Some women can spot when others are ovulating, research finds


It is not only animals that rely on physical cues to gauge the fertility of potential rivals for a mate, an unusual study asserted on Wednesday.

Without knowing it, women seem to be able to recognize others in the most fertile phase of their menstrual cycle, around ovulation, simply by looking at their faces, it said.

Intriguingly, this ability was pronounced in women with high levels of estradiol, a female sex hormone linked to general fertility.

The findings implied that more fertile women, who are likely to have more children over their lifetime, “are better at guarding their mate from potential adultery,” said study co-author Janek Lobmaier of the University of Bern.

The paper was published in the Royal Society Journal Biology Letters.

Previous research had shown that men prefer portraits of women taken around the time of ovulation over those of the same women in a nonfertile phase. Few studies, if any, have tested whether women too can discern such cyclical facial differences.

Lobmaier and a team showed pairs of photographs of women — one taken in the most fertile and one in the least fertile phase of their menstrual cycle — to over 200 other women, some in an online survey and others in the lab.

Unlike men, women did not find the faces in the portraits more or less attractive depending on when they were photographed, the team found.

Overall, they also did not suspect either version to be more likely to “entice your date away from you,” as the question was phrased.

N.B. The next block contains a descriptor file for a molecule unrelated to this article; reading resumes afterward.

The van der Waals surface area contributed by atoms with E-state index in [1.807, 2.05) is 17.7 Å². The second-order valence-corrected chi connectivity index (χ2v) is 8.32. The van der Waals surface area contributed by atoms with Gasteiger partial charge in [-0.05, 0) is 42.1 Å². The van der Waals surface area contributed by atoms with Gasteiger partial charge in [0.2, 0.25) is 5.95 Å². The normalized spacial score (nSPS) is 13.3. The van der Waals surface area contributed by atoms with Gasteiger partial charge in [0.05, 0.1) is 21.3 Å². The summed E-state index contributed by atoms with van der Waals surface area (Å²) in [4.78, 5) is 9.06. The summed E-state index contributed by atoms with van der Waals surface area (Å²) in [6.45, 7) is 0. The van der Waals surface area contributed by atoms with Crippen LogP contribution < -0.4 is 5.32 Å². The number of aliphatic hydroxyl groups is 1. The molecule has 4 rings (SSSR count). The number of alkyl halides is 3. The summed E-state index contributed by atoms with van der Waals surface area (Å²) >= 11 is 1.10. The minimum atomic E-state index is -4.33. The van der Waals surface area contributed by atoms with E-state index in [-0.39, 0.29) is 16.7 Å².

But looking at a subgroup of respondents for whom the team had data on naturally occurring hormone levels, the team found an interesting trend.

Those who were not ovulating but had high estradiol levels were more likely to pick the photo of an ovulating woman as a potential date thief.

“One explanation for our findings might be that ovulatory women,” who are currently fertile, “pose a greater threat to women with high estradiol levels” who are currently not fertile but have a high potential fertility, said Lobmaier.

The study did not test the potential influence of naturally fluctuating estradiol levels.

Many animals send conspicuous signals to indicate fertility — using plumage, coloring, scent or a special call.

“In humans, these changes are not obvious, so many researchers have suggested that ovulation is concealed in humans,” said Lobmaier. “But there is accumulating evidence that there are subtle changes in human females that are not obvious but they can still be detected.”

Women are fertile for a relatively short period of their menstrual cycle — a few days before and after ovulation.

As with animals, it is theorized that if men can detect this window, it boosts their ability to spread their genes.

“For women, there is perhaps no direct advantage to detect fertility in other women’s faces, but there might be indirect benefits, for example by making sure her own partner does not commit adultery,” said Lobmaier.

The women in the study were not told its purpose.

Lobmaier said the effects of this evolutionary ability were probably a “really, really, really small” part of human behavior.

“They are interesting from an evolutionary point of view, but how big the influence is on our daily lives, we can’t really say,” he added.